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Yesaroun Duo - Single Releases - samuel z solomon
yessinglesYesaroun Duo – Single Releases

Four world premiere recordings of pieces written for Yesaroun’.

(click to skip down to recording)
 Cody Wright – DayDream
 Dennis Desantis – +8
 Miriama Young – Snapdragon
 Nico Muhly – Time After Time


Learn more about Cody at codycomposer.com
Learn more about Dennis at dennisdesantis.com
Learn more about Miri at miriamayoung.com
Learn more about Nico at nicomuhly.com
Learn more about the Yesaroun’ Duo at www.yesaroun.com

 




Cody Wright – Daydream (2001)

for tenor saxophone, vibraphone and sound files – written for Yesaroun’

 

recorded June 2002
New England Conservatory’s Jordan Hall
Cameron Wiley, engineer
produced by Yesaroun’, Dan Bauch, Jon Bisesi, Charles Peltz
edited by Sam Solomon

Composer’s note:
“I’ve looked over, and I’ve seen the Promised Land…”

Daydream was originally intended to be one movement from a suite for sax and percussion that was to be called A Day in the Life. The idea for the suite was to take various words that could be associated with everyday activities in life: Go, Eat, Sleep, Daydream, Flirt, etc., and find a way to represent them musically. However, I started with Daydream and it took on a life of its own, separating itself from the suite idea.

The texture of the work is imitative of a dream, no real linear development, presented in a soft cloud of patches here and there to be sewn together by the dreamer upon waking. When we dream, we perceive things in fragmentary chunks, and when we awake we derive some sort of meaning from them, The meaning can be specific or ambiguous, and often presents itself on many different levels.

The recorded material consists of speech material which has been processed to create harmonic pitches, which then provides the harmonic material for the vibraphone. The rest of the pitch material is almost entirely derived from the hymn We Shall Overcome.

While the piece is, on one level, a reflection on the struggles and achievements of the civil rights movement, that is only one of many possible interpretations. Keeping in line with the original idea, Daydream will hopefully infuse a sense of hope and comfort on top of whatever meaning you happen to derive from the work.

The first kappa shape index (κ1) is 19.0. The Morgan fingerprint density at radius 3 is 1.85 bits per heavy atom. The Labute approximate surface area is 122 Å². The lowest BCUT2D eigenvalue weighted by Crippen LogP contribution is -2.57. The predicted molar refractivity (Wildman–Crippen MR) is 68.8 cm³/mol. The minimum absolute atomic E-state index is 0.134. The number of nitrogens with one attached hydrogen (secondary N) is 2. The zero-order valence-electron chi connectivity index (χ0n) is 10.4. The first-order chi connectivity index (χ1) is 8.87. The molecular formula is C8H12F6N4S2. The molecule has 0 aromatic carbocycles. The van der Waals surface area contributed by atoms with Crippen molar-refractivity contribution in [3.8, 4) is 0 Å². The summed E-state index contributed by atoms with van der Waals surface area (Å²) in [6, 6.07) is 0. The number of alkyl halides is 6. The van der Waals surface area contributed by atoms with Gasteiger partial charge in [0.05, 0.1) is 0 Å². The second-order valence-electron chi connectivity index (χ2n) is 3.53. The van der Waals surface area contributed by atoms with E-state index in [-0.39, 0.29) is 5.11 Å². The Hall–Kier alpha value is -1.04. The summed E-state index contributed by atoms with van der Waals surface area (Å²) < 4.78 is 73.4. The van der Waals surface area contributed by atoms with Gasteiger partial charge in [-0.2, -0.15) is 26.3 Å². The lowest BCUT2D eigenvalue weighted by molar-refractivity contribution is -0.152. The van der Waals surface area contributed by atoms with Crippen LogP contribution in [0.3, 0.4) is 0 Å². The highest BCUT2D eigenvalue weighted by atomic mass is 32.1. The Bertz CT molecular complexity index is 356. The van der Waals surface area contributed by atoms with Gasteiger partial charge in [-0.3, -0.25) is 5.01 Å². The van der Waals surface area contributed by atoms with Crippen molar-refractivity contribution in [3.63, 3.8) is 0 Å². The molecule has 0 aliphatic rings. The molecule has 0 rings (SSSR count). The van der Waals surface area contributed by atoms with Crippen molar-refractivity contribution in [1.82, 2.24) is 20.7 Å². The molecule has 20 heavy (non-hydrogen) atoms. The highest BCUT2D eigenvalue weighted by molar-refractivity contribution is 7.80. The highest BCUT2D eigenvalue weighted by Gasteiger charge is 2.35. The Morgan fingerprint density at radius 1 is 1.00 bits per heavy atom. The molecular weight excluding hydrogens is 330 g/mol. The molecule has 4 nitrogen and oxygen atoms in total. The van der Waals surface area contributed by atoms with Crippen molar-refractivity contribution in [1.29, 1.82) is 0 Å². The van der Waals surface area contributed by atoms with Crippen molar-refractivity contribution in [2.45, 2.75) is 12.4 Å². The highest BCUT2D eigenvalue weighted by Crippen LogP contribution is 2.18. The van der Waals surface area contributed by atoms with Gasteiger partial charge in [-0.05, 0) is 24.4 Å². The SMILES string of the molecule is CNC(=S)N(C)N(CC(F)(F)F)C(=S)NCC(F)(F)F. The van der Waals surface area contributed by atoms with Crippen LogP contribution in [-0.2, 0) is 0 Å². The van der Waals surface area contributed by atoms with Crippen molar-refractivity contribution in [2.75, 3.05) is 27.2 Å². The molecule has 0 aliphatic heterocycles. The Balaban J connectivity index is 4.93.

Daydream is dedicated to my brother and sisters, Casey, Chelsea and Tiffany.



Dennis DeSantis – +8 (2000)
for tenor saxophone and drumset – written for Yesaroun’

recorded January 2003
Third Dimension Studios
Cameron Wiley, engineer
produced by Yesaroun’, Cameron Wiley
edited by Sam Solomon

Composer’s note:
+8 takes its title from the legendary Detroit techno label of the same name. Founded in 1990 by Richie Hawtin and John Aquaviva, the record label took its name from the pitch adjustment function available on professional DJ turntables, which allows tracks to be spun at up to eight percent above their original tempo. My piece attempts to mirror both the specific effect of controlled changes in tempo and the broader effect and influence of Detroit techno on my music.



Miriama Young – Snapdragon (2003)
for baritone saxophone and percussion – written for Yesaroun’

recorded June 2004
Princeton University’s Taplin Hall
Mary Roberts, engineer
produced by Yesaroun’, Miriama Young
edited by Sam Solomon
mastered with Ryan Streber

Composer’s note:
Snapdragon was written for and premiered by the Yesaroun’ Duo with their fearsome exuberance and technical virtuosity in mind. The piece was composed during a time of media frenzy over America’s initial attack on Iraq. Snow was falling in Princeton, physically trapping me in a tall apartment, while my connection with the outside world at the time – the TV – projected sensational stories and graphic images of far away places in turmoil. Gradually, I had this sense of becoming numb, as weather and war preyed on a creeping awareness of my incapacity to act in any tangible way. So, the music that emerged has a certain physicality, borne of frustration and a sense of disenfranchisement: it is music rooted in the body, and composed for the body – dance-like, of heartbeat, breath, and sigh – a way to “voice” when I couldn’t speak.



Nico Muhly – Time After Time (2003)
for soprano saxophone, marimba, and percussion – written for Yesaroun’ and Nancy Zeltsman

performed by Yesaroun’ and marimbist Chris Thompson

recorded August 2004
Looking Glass Studios
produced by Nico Muhly and Mario McNulty
engineered and mixed by Mario McNulty

Composer’s note:
Time After Time was written for the Yesaroun’ Duo and marimbist Nancy Zeltsman. I set out to write a piece that was primarily fun to play but rhythmically challenging enough for two percussionist and one honorary percussionist to play. The title refers to the fact that all the material recycles itself at different speeds. The marimba’s long, quasi-chorale lines proceed, initially, without noticing the rhythmic shifts and upheaval below. Halfway through the piece, a jagged marimba solo features the instrument’s precise, dance-like qualities, and after being joined by the saxophone and percussion, propels the whole ensemble towards the rhythmic and harmonic excesses of the final section.